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When casting a Double to Int, lets say

 double X = 2.5; 
 int Y = (int)X;

can i then use the Double X later, and it still contain the .5? or is the value after the decimal lost forever? can i add onto the Double X, say by .1 increments, and keep casting the value to int Y as a int, but have the int Y only take whole value? say it'll take the value 2, 10 times, and then 3 10 times, and so on.

and does it work the same with arrays? when casting double arrays to int, is the value changed in the array?

thank you.

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TRY it and see what happens :)! – D.Singh Mar 30 '13 at 23:06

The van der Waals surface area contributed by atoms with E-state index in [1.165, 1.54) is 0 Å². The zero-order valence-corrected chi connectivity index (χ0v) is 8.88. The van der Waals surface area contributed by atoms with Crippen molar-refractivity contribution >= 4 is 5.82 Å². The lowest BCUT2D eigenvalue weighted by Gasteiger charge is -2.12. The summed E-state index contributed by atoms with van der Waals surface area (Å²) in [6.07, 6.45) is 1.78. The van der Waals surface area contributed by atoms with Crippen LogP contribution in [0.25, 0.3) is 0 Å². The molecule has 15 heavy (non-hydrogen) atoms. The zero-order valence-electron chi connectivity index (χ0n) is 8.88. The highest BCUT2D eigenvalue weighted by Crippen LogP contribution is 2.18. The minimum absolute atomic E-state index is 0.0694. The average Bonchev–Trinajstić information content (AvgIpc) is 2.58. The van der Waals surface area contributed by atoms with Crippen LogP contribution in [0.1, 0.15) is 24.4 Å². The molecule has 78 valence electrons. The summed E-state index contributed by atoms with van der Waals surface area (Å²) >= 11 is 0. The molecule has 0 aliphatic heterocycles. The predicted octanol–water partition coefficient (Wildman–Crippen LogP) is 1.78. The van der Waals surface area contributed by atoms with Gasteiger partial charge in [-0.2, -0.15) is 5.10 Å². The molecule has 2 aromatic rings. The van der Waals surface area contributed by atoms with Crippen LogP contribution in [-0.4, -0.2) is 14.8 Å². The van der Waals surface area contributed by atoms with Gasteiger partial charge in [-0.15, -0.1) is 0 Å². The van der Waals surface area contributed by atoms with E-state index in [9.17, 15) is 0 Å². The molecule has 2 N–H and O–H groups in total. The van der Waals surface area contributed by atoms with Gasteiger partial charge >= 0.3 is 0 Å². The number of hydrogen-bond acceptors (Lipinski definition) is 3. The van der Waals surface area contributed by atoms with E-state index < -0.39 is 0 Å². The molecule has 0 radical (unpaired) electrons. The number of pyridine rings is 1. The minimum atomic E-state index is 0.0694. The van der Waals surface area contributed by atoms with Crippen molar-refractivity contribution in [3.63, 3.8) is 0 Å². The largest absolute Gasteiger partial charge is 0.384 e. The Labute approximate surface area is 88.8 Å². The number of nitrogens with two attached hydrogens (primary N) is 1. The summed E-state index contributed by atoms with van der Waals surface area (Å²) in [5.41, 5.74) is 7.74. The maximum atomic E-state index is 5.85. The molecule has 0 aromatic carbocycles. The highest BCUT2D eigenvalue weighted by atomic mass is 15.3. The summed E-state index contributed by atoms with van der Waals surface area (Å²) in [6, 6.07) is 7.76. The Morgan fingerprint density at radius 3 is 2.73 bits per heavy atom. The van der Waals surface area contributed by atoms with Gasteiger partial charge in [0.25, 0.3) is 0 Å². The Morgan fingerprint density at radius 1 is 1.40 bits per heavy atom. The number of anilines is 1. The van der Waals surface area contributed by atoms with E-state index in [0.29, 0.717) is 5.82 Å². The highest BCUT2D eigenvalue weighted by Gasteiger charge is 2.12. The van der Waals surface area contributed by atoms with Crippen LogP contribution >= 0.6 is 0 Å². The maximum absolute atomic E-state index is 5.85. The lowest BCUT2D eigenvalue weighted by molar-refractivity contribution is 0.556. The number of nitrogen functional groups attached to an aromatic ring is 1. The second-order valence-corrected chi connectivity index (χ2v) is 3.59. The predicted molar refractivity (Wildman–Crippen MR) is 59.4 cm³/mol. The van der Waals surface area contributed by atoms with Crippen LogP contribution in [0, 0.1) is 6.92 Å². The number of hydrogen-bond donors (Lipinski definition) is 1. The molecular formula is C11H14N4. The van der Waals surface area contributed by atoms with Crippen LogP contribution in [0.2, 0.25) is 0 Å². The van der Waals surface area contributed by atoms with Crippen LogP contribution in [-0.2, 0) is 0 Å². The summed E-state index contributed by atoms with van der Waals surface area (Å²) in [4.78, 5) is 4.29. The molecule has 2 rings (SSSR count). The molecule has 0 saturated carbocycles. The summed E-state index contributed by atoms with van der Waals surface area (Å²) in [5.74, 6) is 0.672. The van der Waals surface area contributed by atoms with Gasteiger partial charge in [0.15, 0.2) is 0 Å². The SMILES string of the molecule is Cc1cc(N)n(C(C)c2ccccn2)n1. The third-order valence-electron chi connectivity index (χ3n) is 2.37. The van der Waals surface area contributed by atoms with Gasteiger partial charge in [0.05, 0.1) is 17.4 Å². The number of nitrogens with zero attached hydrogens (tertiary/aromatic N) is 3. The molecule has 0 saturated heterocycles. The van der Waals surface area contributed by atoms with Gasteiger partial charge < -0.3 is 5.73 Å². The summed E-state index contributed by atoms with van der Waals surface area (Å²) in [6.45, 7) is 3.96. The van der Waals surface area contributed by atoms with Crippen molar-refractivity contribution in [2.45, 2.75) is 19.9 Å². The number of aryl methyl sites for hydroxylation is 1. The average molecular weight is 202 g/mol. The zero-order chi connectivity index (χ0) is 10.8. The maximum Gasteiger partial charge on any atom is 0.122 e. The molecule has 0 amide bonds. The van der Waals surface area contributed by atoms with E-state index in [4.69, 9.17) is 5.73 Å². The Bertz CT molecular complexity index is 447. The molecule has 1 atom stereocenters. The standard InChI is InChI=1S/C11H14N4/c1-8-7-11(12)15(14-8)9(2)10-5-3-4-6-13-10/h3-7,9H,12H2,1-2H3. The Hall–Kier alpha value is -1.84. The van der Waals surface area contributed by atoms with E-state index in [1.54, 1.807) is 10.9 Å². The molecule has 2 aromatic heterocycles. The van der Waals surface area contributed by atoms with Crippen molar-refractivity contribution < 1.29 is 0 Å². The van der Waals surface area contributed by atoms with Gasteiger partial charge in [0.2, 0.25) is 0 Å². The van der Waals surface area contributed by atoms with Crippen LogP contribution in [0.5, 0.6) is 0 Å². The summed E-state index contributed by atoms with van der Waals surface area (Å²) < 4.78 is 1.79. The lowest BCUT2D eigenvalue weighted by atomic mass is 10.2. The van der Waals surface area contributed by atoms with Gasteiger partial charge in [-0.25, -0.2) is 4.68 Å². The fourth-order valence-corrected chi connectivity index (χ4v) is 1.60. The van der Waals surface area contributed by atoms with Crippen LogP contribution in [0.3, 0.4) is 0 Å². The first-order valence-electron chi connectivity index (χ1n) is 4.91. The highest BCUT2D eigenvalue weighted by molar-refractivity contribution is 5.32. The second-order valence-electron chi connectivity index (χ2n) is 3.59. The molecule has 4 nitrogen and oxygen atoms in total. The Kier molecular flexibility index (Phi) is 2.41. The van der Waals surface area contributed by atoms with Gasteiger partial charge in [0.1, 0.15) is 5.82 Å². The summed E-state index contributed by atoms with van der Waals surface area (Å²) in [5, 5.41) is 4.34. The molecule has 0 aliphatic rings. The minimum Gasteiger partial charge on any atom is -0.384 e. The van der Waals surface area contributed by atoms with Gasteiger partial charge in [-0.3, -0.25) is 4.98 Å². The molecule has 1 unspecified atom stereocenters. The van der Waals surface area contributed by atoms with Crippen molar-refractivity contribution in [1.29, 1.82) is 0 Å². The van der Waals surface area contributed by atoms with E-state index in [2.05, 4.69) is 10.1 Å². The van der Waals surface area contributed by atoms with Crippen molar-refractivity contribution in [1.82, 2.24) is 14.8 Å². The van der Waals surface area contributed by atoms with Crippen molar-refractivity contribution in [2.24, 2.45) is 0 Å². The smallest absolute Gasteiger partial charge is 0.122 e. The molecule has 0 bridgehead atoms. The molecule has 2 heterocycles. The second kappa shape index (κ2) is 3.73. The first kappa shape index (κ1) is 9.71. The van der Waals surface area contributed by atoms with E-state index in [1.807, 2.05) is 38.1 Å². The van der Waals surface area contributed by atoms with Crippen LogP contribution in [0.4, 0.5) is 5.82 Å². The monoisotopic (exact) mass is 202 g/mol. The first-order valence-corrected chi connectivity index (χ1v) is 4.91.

You CAN'T cast double arrays to int arrays! – ApproachingDarknessFish Mar 30 '13 at 23:15
ah ok thank you :) – RobTheRipper Mar 30 '13 at 23:18

3 Answers 3

It doesn't change the value, because you are doing it:

 int Y = (int)X;

So, you're making things in Y and use for this purpose the variable X, but you never change it. BTW with this can of stuff you can easily write a little program to see what happen.

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Casting X to int in a double value X will not remove the floating points from the X.

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First off, Double and double mean different things. Double is a wrapped object and trying to cast is as an Integer will fail.

double and int are primitives, and casting from double to int will not change the value in the double, so what you have should work.

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thank you all, and i am new, i do understand uppercase does matter, i will learn what Double and double mean now :) – RobTheRipper Mar 30 '13 at 23:15

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